New York – When Legal Momentum, a U.S. advocacy group that works with all aspects of gender in the legal system, started its National Judicial Education Programme in 1980, gender discrimination was an unacknowledged problem in the country’s courtrooms.
Thirty years later, the New York-based NJEP has produced dozens of reports and educational programmes for U.S. judges and lawyers, including an authoritative 500-page handbook on gender discrimination in the legal system.
Legal Momentum started its judicial education programme with the goal of changing a legal culture unwilling to challenge or otherwise address its atmosphere of sexism.
In the 1980s, when the group started publishing educational materials, even casual sexism would pass without comment in courtrooms, according to NJEP director and founder Lynn Schafran.
But today, says Schafran, both attitudes and legal procedure have changed. The NJEP led to over 40 state and federal-level task forces on gender equality in the legal system, as well as important amendments to the American Bar Association’s code of judicial conduct.
Now, according to Schafran, ABA standards forbid judges from “manifesting anything that even looks like bias” in their courtrooms.
Marsha Freeman, a professor at the University of Minnesota Law School, edited and helped write Minnesota’s task force on gender equality in the legal system in 1989.
She says that at the time, Minnesota had one of the more progressive legal systems in the country. Even so, judges were shocked to learn about how courts could display bias in family law and domestic abuse cases.
“It was a real eye-opener for the judges,” she told IPS, “and the task force got the word about what was happening out there.”
Thanks to the task forces and reforms that Legal Momentum helped initiate in the 1980s, overt sexism is far less common in the U.S. legal system – but experts and activists say that it is no less insidious.
Schafran identified several issues on which sexism in the legal system is still disconcertingly relevant: in two U.S. states, expert witnesses are unable to testify on a rape accuser’s behaviour, leaving judges and juries to depend on often-sexist assumptions and preconceived notions in assessing a rape victim’s actions.
Rape and sexual abuse victims in general are vulnerable to this kind of subtle, unofficial sexism – sexism that sometimes has a tangible impact on women’s safety.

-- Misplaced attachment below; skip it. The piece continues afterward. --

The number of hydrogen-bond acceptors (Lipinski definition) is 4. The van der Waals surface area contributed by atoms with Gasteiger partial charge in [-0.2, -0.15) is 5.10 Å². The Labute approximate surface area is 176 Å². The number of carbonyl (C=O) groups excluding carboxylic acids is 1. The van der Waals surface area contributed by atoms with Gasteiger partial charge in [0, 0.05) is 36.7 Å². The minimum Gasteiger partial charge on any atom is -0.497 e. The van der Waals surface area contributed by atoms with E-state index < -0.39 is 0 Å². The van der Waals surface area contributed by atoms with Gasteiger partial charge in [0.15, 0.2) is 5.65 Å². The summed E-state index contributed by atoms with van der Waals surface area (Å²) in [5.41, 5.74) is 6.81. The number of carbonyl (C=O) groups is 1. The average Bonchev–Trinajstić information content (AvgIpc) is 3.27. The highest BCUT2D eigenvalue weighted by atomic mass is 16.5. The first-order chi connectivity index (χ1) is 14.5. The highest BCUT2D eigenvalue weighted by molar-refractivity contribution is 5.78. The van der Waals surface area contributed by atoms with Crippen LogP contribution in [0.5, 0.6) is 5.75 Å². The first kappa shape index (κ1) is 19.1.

Schafran described a recent case in Maryland in which a woman was denied an order of protection for her children because she had had sex with her abusive husband shortly before requesting the order.
But the court was unwilling to differentiate between consensual sex (which, for the court, proved the health of the couple’s marriage) and sex under the indirect threat of immediate physical violence, using an outdated sense of marital and sexual mores as a basis for a decision that could have threatened an entire family’s safety. Cases like this are unfortunately common, says Schafran.
“There are assumptions that women are lying or making it up,” in abuse or protection cases, she says, or “are trying to get the father branded as a sex offender.”
Schafran and Freeman say that implicit sexism can even be seen in the U.S. Supreme Court.
In 2009, retired associate justice Sandra Day O’Connor criticised her former colleagues for making light of the experiences of a 13-year-old petitioner who had been strip-searched at her public school.
Although the court eventually decided that the girl’s constitutional rights had been violated by the search, some of the male justices’ comments trivialised the experience of getting strip-searched as a 13-year-old girl, revealing how male judges were capable of misunderstanding some cases’ crucial gender dynamics.
Freeman identifies a 2007 Supreme Court case as another damning example of implicit sexism in the nation’s highest court.
In the so-called Ledbetter decision, the court ruled that gender or race-based pay inequality could not serve as the basis for a lawsuit if the alleged discrimination occurred over six months before legal action was taken.
According to critics, the justices had not only thrown out a potentially far-reaching discrimination suit on what appeared to be procedural grounds, they also failed to recognise potentially legitimate reasons women may have for not immediately bringing gender discrimination to a court’s attention.
Freeman was shocked by the decision. “It made me think ‘oh my God we have so far to go,'” she said.
She attributes the endurance of sexism in the U.S. legal system to social norms that extend far outside the legal system itself.
“Where we are sitting,” says Freeman, “is that that are still far too many people in power who don’t quite understand that equality means that their model for how life is lived may have to change.”
That means that the NJEP is probably incapable of quashing legal discrimination once and for all. But Schafran realises that legal equality is an ongoing struggle. After all, judges are constantly retiring and being replaced.
“We’re working with a moving target,” she says.
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